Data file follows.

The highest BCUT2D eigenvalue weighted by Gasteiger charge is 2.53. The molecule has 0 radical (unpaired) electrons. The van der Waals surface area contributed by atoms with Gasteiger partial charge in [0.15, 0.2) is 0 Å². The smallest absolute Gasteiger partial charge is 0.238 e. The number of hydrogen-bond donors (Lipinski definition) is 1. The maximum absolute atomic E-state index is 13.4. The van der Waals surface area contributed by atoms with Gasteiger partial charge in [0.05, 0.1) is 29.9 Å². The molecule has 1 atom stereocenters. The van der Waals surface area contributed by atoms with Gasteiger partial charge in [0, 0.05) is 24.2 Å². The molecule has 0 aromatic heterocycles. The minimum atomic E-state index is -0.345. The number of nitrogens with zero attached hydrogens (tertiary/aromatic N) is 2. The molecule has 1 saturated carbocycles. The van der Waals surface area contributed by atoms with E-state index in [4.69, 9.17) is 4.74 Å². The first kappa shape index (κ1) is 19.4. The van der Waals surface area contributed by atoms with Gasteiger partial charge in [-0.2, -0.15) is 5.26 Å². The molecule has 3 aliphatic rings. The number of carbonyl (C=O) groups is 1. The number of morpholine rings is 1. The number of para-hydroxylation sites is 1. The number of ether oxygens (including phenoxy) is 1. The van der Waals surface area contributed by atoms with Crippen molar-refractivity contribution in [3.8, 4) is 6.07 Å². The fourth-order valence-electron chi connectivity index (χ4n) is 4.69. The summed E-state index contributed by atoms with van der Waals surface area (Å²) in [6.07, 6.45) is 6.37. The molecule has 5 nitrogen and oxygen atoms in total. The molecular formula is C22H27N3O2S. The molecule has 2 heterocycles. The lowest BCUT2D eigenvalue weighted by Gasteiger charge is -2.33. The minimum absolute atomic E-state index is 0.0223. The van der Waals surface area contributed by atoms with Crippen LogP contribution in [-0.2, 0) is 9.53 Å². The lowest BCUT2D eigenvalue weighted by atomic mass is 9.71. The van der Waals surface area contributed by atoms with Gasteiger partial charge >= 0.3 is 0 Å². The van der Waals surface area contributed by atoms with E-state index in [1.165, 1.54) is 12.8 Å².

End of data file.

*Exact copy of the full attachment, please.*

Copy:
The highest BCUT2D eigenvalue weighted by Gasteiger charge is 2.53. The molecule has 0 radical (unpaired) electrons. The van der Waals surface area contributed by atoms with Gasteiger partial charge in [0.15, 0.2) is 0 Å². The smallest absolute Gasteiger partial charge is 0.238 e. The number of hydrogen-bond donors (Lipinski definition) is 1. The maximum absolute atomic E-state index is 13.4. The van der Waals surface area contributed by atoms with Gasteiger partial charge in [0.05, 0.1) is 29.9 Å². The molecule has 1 atom stereocenters. The van der Waals surface area contributed by atoms with Gasteiger partial charge in [0, 0.05) is 24.2 Å². The molecule has 0 aromatic heterocycles. The minimum atomic E-state index is -0.345. The number of nitrogens with zero attached hydrogens (tertiary/aromatic N) is 2. The molecule has 1 saturated carbocycles. The van der Waals surface area contributed by atoms with E-state index in [4.69, 9.17) is 4.74 Å². The first kappa shape index (κ1) is 19.4. The van der Waals surface area contributed by atoms with Gasteiger partial charge in [-0.2, -0.15) is 5.26 Å². The molecule has 3 aliphatic rings. The number of carbonyl (C=O) groups is 1. The number of morpholine rings is 1. The number of para-hydroxylation sites is 1. The number of ether oxygens (including phenoxy) is 1. The van der Waals surface area contributed by atoms with Crippen molar-refractivity contribution in [3.8, 4) is 6.07 Å². The fourth-order valence-electron chi connectivity index (χ4n) is 4.69. The summed E-state index contributed by atoms with van der Waals surface area (Å²) in [6.07, 6.45) is 6.37. The molecule has 5 nitrogen and oxygen atoms in total. The molecular formula is C22H27N3O2S. The molecule has 2 heterocycles. The lowest BCUT2D eigenvalue weighted by Gasteiger charge is -2.33. The minimum absolute atomic E-state index is 0.0223. The van der Waals surface area contributed by atoms with Crippen LogP contribution in [-0.2, 0) is 9.53 Å². The lowest BCUT2D eigenvalue weighted by atomic mass is 9.71. The van der Waals surface area contributed by atoms with Gasteiger partial charge >= 0.3 is 0 Å². The van der Waals surface area contributed by atoms with E-state index in [1.165, 1.54) is 12.8 Å².